Edward Ellice of Invergarry (d.1863) purchased Glengarry and
Glenquoich estates in mid 19th century, and with his son,
also Edward Ellice, undertook a considerable building
programme, not only the mansion house of Invergarry but the
estate village of that name, complete with houses, school,
church and small hospital. Their correspondence reveals a
continuing personal interest in their estates, their tenants
and staff and detailed knowledge of building projects in
Hotel: dated 1866 and 1869; David Bryce, architect, with
1875-77 additions, together with the stables, by J MacVicar
Anderson. Scottish Baronial. Large, plain 2-storey and attic
rambling house, irregular L-plan with gabled entrance porch
in north L shaped court, and with symmetrical 4-bay south
(garden) front. All tooled ashlar with polished ashlar
Symmetrical 4-bay south elevation with projecting canted
outer bays rising full height into gabled attics corbelled to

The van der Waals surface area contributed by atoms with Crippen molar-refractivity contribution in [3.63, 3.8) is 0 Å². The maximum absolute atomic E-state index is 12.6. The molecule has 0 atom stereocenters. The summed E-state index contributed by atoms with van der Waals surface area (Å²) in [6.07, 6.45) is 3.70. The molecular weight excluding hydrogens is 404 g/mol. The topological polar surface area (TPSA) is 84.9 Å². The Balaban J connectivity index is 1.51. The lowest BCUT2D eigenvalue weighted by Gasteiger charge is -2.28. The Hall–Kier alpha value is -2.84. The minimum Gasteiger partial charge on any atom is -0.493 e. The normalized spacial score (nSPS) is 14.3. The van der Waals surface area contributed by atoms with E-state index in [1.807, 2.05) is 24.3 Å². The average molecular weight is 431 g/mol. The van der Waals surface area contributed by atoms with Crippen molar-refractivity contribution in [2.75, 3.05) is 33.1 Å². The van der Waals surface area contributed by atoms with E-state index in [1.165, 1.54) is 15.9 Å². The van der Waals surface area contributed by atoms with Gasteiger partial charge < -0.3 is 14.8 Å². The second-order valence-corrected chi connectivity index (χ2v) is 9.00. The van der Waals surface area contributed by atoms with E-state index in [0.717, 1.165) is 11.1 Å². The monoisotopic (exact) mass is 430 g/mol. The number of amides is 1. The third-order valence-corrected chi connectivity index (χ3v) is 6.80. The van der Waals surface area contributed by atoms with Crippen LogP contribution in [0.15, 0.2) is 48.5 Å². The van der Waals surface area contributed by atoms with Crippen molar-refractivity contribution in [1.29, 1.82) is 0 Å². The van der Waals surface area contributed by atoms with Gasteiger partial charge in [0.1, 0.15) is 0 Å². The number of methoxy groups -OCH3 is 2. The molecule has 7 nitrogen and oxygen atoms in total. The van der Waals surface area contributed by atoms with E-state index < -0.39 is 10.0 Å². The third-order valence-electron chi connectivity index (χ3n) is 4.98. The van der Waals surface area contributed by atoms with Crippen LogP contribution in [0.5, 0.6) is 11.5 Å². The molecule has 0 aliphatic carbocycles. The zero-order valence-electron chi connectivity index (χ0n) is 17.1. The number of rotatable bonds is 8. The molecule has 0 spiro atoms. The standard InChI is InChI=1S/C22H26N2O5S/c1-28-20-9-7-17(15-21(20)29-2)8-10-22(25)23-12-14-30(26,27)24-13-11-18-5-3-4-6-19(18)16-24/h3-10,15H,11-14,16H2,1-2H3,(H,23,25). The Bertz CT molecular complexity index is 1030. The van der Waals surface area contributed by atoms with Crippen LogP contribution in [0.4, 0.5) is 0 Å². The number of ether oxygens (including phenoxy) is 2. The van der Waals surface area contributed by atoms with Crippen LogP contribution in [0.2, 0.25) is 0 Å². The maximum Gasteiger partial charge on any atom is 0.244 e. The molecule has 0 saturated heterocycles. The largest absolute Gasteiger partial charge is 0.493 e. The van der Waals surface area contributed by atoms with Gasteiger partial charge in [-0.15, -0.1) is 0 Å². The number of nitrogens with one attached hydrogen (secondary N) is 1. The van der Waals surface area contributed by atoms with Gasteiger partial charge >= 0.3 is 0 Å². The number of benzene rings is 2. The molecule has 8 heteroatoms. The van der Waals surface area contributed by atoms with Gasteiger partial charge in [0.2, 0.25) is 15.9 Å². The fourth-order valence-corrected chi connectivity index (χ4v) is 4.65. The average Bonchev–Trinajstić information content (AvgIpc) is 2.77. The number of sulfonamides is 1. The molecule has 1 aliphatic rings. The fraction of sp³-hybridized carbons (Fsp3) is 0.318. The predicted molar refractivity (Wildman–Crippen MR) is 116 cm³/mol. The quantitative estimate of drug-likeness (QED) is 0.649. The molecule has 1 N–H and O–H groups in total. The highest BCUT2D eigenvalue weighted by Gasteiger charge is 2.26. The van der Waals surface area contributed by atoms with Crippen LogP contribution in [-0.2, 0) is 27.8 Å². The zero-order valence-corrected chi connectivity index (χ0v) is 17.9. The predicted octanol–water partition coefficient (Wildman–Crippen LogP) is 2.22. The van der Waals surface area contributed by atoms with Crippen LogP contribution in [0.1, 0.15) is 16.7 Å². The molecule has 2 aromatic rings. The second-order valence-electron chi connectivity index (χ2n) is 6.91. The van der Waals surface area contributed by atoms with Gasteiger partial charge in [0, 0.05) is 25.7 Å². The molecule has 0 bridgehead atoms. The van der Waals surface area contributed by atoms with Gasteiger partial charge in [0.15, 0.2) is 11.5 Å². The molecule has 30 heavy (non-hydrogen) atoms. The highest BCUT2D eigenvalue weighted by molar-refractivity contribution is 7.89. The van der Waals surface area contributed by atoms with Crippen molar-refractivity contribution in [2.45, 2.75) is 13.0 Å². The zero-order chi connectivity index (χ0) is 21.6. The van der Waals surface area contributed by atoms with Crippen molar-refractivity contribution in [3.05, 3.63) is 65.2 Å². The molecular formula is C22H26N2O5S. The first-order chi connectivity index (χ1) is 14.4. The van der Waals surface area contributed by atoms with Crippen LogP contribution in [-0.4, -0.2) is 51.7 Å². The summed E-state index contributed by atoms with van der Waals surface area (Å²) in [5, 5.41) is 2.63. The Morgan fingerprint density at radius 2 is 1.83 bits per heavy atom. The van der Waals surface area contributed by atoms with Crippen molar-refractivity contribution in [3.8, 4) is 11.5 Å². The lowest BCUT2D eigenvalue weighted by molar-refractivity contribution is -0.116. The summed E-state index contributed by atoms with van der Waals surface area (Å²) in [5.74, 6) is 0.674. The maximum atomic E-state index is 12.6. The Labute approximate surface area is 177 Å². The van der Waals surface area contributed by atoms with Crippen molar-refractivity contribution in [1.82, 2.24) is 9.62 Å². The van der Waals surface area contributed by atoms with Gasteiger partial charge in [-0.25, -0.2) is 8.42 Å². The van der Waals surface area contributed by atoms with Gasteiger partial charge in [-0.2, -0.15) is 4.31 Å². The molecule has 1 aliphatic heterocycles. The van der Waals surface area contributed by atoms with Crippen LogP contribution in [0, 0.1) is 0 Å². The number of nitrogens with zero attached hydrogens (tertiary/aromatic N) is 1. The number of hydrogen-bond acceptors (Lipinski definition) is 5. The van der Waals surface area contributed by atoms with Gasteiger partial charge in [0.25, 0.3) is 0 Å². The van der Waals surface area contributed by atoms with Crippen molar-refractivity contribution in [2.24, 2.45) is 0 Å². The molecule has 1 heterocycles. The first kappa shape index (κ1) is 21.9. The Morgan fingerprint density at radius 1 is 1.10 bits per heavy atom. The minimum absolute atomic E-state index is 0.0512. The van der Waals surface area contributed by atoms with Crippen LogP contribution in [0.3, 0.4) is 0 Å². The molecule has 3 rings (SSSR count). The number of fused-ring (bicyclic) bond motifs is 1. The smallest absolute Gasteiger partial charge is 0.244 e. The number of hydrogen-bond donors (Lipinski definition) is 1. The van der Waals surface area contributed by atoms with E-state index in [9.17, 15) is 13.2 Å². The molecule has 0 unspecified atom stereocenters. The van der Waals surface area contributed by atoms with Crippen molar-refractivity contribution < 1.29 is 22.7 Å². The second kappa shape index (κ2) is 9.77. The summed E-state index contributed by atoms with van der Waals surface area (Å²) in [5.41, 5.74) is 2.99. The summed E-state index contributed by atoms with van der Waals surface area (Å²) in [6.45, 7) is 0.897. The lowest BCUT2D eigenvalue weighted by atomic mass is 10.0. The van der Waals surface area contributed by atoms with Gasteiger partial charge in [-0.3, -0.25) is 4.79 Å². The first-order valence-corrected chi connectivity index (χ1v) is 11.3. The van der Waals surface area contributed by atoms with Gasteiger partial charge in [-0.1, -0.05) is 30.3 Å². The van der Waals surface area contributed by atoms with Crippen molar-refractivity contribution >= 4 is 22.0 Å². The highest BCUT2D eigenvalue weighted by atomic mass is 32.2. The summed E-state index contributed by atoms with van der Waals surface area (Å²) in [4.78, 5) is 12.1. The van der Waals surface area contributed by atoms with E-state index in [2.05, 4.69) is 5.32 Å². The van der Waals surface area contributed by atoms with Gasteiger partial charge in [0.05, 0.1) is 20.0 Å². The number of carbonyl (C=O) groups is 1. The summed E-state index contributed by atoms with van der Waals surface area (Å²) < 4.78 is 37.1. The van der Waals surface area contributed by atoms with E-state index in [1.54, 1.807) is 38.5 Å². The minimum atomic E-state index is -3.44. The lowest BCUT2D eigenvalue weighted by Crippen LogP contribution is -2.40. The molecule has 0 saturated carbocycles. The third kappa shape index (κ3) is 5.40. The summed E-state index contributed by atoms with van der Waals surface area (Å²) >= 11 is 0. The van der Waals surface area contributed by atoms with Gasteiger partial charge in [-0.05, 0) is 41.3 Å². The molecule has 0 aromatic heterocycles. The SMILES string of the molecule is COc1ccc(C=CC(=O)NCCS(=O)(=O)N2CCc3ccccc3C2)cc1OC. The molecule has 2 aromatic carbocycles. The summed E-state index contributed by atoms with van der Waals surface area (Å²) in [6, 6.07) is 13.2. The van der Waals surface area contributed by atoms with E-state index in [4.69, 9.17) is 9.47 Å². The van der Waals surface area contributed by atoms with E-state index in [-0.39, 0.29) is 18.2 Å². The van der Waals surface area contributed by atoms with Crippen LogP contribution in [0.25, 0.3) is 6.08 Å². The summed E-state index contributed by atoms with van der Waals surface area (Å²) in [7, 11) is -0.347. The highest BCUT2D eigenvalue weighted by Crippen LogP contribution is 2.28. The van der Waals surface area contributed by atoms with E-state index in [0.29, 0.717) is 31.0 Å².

square, each with small bipartite; central pair pedimented
dormers. Canted bays linked by low terraced balustrade, with
centre flight of steps leading to lower rubble walled
West elevation: wide projecting gabled bay to south with
canted window to ground floor. 2 simply detailed bays to
north (3 dormers).
Extensive NE wing, with corbelled angle tower SE; birdcage
bellcote at north single storey gable.
Mainly 2-pane glazing; tall coped ridge, end and wallhead
stacks; slate roofs.
Interior: original staircase in entrance hall with carved
wooden balusters; some original chimney pieces; moulded
cornices to ceilings.
Stables: U-plan single storey and attic stable block linked
to main house by pedimented segmental-headed archway. East
facing stable court closed by high coped wall with square
ashlar gate piers, with moulded caps and ball finials.
Piended dormers; 12-pane glazing; modern swept box dormer.
5-bay gabled west elevation with finialled gabletted dormers
in outer bays.
Sundial: stumpy octagonal facetted dial on moulded octagonal
stem, standing on low octagonal stone base.